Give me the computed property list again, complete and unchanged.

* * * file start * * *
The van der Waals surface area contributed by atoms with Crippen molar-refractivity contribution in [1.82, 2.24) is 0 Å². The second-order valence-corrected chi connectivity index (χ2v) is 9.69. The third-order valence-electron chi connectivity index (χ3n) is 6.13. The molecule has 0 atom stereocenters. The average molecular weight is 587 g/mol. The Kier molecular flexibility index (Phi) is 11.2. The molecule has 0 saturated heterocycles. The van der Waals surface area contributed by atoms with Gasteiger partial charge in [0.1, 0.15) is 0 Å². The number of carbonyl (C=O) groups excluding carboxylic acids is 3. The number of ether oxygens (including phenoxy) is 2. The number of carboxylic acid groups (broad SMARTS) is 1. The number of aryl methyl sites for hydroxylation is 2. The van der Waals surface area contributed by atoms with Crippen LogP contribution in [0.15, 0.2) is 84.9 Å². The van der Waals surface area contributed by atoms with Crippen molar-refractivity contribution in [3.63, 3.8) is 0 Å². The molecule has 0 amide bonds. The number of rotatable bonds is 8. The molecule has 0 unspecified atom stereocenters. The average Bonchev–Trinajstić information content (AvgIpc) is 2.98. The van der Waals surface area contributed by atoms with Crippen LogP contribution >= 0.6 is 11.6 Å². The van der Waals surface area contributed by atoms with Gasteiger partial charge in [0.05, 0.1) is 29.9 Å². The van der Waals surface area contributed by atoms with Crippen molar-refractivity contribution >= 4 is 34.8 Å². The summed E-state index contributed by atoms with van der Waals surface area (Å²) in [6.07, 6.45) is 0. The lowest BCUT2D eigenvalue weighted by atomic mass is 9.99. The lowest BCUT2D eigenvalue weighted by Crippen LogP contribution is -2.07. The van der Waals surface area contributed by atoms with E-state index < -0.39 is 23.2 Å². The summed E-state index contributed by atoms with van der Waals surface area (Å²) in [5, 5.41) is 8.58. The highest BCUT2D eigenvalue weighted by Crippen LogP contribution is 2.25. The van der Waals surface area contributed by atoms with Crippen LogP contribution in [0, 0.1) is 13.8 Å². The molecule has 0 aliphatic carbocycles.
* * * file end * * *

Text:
The van der Waals surface area contributed by atoms with Crippen molar-refractivity contribution in [1.82, 2.24) is 0 Å². The second-order valence-corrected chi connectivity index (χ2v) is 9.69. The third-order valence-electron chi connectivity index (χ3n) is 6.13. The molecule has 0 atom stereocenters. The average molecular weight is 587 g/mol. The Kier molecular flexibility index (Phi) is 11.2. The molecule has 0 saturated heterocycles. The van der Waals surface area contributed by atoms with Gasteiger partial charge in [0.1, 0.15) is 0 Å². The number of carbonyl (C=O) groups excluding carboxylic acids is 3. The number of ether oxygens (including phenoxy) is 2. The number of carboxylic acid groups (broad SMARTS) is 1. The number of aryl methyl sites for hydroxylation is 2. The van der Waals surface area contributed by atoms with Crippen LogP contribution in [0.15, 0.2) is 84.9 Å². The van der Waals surface area contributed by atoms with Crippen molar-refractivity contribution in [3.63, 3.8) is 0 Å². The molecule has 0 amide bonds. The number of rotatable bonds is 8. The molecule has 0 unspecified atom stereocenters. The average Bonchev–Trinajstić information content (AvgIpc) is 2.98. The van der Waals surface area contributed by atoms with Crippen LogP contribution >= 0.6 is 11.6 Å². The van der Waals surface area contributed by atoms with Gasteiger partial charge in [0.05, 0.1) is 29.9 Å². The van der Waals surface area contributed by atoms with Crippen molar-refractivity contribution >= 4 is 34.8 Å². The summed E-state index contributed by atoms with van der Waals surface area (Å²) in [6.07, 6.45) is 0. The lowest BCUT2D eigenvalue weighted by atomic mass is 9.99. The lowest BCUT2D eigenvalue weighted by Crippen LogP contribution is -2.07. The van der Waals surface area contributed by atoms with E-state index < -0.39 is 23.2 Å². The summed E-state index contributed by atoms with van der Waals surface area (Å²) in [5, 5.41) is 8.58. The highest BCUT2D eigenvalue weighted by Crippen LogP contribution is 2.25. The van der Waals surface area contributed by atoms with Crippen LogP contribution in [0, 0.1) is 13.8 Å². The molecule has 0 aliphatic carbocycles.